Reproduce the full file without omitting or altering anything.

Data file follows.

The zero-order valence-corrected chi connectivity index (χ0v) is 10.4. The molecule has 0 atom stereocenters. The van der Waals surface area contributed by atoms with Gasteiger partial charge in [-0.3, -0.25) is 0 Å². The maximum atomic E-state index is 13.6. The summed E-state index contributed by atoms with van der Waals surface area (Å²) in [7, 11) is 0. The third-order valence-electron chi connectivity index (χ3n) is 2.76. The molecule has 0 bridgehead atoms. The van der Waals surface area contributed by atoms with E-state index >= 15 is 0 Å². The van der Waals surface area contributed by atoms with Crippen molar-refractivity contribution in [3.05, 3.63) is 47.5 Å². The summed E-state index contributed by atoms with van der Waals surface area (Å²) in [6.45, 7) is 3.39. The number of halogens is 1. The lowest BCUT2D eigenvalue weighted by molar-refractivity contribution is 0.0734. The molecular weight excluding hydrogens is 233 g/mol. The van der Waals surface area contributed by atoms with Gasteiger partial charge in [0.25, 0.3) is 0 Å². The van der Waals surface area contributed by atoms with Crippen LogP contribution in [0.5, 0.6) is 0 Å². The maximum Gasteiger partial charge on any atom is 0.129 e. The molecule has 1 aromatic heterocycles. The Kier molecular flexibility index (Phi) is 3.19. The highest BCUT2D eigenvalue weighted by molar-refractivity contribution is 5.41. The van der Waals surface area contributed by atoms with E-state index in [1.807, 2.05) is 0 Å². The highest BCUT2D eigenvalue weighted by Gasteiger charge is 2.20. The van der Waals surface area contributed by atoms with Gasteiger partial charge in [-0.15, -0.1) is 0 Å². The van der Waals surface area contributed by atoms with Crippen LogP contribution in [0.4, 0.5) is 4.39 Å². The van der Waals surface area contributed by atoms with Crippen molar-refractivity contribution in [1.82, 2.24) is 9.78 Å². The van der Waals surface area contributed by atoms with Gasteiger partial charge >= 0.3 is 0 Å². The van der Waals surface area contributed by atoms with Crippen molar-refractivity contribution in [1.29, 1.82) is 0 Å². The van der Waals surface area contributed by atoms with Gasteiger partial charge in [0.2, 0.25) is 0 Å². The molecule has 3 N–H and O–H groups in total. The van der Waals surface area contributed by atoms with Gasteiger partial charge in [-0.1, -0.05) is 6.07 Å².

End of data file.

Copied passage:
The zero-order valence-corrected chi connectivity index (χ0v) is 10.4. The molecule has 0 atom stereocenters. The van der Waals surface area contributed by atoms with Gasteiger partial charge in [-0.3, -0.25) is 0 Å². The maximum atomic E-state index is 13.6. The summed E-state index contributed by atoms with van der Waals surface area (Å²) in [7, 11) is 0. The third-order valence-electron chi connectivity index (χ3n) is 2.76. The molecule has 0 bridgehead atoms. The van der Waals surface area contributed by atoms with E-state index >= 15 is 0 Å². The van der Waals surface area contributed by atoms with Crippen molar-refractivity contribution in [3.05, 3.63) is 47.5 Å². The summed E-state index contributed by atoms with van der Waals surface area (Å²) in [6.45, 7) is 3.39. The number of halogens is 1. The lowest BCUT2D eigenvalue weighted by molar-refractivity contribution is 0.0734. The molecular weight excluding hydrogens is 233 g/mol. The van der Waals surface area contributed by atoms with Gasteiger partial charge in [0.25, 0.3) is 0 Å². The van der Waals surface area contributed by atoms with Crippen LogP contribution in [0.5, 0.6) is 0 Å². The maximum Gasteiger partial charge on any atom is 0.129 e. The molecule has 1 aromatic heterocycles. The Kier molecular flexibility index (Phi) is 3.19. The highest BCUT2D eigenvalue weighted by molar-refractivity contribution is 5.41. The van der Waals surface area contributed by atoms with E-state index in [1.807, 2.05) is 0 Å². The highest BCUT2D eigenvalue weighted by Gasteiger charge is 2.20. The van der Waals surface area contributed by atoms with Gasteiger partial charge in [-0.15, -0.1) is 0 Å². The van der Waals surface area contributed by atoms with Crippen LogP contribution in [0.4, 0.5) is 4.39 Å². The van der Waals surface area contributed by atoms with Crippen molar-refractivity contribution in [1.82, 2.24) is 9.78 Å². The van der Waals surface area contributed by atoms with Gasteiger partial charge >= 0.3 is 0 Å². The van der Waals surface area contributed by atoms with Crippen molar-refractivity contribution in [1.29, 1.82) is 0 Å². The van der Waals surface area contributed by atoms with Gasteiger partial charge in [0.2, 0.25) is 0 Å². The molecule has 3 N–H and O–H groups in total. The van der Waals surface area contributed by atoms with Gasteiger partial charge in [-0.1, -0.05) is 6.07 Å².